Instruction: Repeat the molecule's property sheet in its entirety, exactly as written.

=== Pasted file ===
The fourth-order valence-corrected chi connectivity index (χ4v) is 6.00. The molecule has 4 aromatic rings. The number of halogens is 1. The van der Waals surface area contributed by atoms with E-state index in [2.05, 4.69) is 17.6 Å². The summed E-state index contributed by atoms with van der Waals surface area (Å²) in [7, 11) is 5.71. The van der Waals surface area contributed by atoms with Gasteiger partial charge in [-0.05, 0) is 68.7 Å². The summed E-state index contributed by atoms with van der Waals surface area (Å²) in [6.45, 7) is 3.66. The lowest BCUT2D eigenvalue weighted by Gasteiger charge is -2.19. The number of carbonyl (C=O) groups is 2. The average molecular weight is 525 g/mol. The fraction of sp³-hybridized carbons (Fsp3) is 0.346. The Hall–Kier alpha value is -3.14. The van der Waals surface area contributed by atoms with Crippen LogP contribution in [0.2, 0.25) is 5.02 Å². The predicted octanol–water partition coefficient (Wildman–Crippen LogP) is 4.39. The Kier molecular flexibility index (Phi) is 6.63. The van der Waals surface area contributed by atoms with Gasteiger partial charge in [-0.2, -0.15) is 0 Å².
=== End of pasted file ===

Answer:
The fourth-order valence-corrected chi connectivity index (χ4v) is 6.00. The molecule has 4 aromatic rings. The number of halogens is 1. The van der Waals surface area contributed by atoms with E-state index in [2.05, 4.69) is 17.6 Å². The summed E-state index contributed by atoms with van der Waals surface area (Å²) in [7, 11) is 5.71. The van der Waals surface area contributed by atoms with Gasteiger partial charge in [-0.05, 0) is 68.7 Å². The summed E-state index contributed by atoms with van der Waals surface area (Å²) in [6.45, 7) is 3.66. The lowest BCUT2D eigenvalue weighted by Gasteiger charge is -2.19. The number of carbonyl (C=O) groups is 2. The average molecular weight is 525 g/mol. The fraction of sp³-hybridized carbons (Fsp3) is 0.346. The Hall–Kier alpha value is -3.14. The van der Waals surface area contributed by atoms with Crippen LogP contribution in [0.2, 0.25) is 5.02 Å². The predicted octanol–water partition coefficient (Wildman–Crippen LogP) is 4.39. The Kier molecular flexibility index (Phi) is 6.63. The van der Waals surface area contributed by atoms with Gasteiger partial charge in [-0.2, -0.15) is 0 Å².